KINGSTON, R.I., Dec. 5, 2017—Every year, less than .1 percent of the 400,000-plus members of the Institute of Electrical and Electronics Engineers, or IEEE, are selected to become fellows—the organization’s highest membership honor.
This year, Haibo He, professor and chair of URI’s Department of Electrical, Computer and Biomedical Engineering, was selected as a fellow for his “contributions to adaptive learning.”
More specifically, he was recognized for his research on adaptive intelligent systems and their broader applications to a wide range of cyber-physical systems, such as smart grid, smart city, human-robot interaction and cyber security.
“I was thrilled to be recognized by the group for my contributions in the adaptive learning field, which I have been passionate about and dedicated to since I was a Ph.D. student,” said He. “This is an important recognition for my research contributions but, more importantly, this motivates me to continue to explore innovative ideas, methods and applications in many areas, such as artificial intelligence, big data and smart grid.”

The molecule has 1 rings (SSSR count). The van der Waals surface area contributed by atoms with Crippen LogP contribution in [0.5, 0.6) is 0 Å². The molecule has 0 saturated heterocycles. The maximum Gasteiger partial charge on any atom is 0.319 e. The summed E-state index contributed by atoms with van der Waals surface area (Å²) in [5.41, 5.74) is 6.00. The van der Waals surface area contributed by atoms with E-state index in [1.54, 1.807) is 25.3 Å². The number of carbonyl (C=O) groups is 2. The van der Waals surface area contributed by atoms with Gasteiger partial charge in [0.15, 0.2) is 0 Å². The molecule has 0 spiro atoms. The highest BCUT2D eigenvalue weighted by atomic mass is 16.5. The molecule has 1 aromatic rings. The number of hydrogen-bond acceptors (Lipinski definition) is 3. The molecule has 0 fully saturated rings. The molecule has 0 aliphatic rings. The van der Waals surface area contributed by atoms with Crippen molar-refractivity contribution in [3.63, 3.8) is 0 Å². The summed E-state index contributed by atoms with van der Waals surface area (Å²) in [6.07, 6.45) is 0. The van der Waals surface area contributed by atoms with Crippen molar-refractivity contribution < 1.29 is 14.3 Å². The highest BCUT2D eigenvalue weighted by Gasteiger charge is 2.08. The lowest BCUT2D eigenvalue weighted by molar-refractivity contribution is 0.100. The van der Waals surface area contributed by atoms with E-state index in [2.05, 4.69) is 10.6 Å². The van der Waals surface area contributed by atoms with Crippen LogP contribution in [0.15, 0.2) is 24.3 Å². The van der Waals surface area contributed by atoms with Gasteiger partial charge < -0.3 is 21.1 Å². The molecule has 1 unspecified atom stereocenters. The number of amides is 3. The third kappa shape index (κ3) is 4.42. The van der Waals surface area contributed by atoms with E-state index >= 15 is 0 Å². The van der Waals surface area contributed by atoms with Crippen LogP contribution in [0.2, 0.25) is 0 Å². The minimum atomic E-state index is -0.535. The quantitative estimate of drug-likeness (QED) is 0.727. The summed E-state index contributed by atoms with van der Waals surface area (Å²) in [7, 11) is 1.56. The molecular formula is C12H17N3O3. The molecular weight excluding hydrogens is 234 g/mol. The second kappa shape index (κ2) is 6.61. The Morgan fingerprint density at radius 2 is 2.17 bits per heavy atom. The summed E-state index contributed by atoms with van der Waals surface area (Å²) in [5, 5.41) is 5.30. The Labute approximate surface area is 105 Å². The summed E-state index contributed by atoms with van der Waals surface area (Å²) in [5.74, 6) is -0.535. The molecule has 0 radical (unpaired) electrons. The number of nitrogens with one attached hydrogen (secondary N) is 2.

The IEEE organization is considered a leading authority in aerospace systems, computers and telecommunications, biomedical engineering, electric power, and consumer electronics.
With members in 160 countries, the organization publishes 30 percent of the world’s literature in the electrical and electronics engineering and computer science fields. The association also sponsors or co-sponsors 1,700 international technical conferences annually.
Neil Nachbar, a writer in the College of Engineering, wrote this release.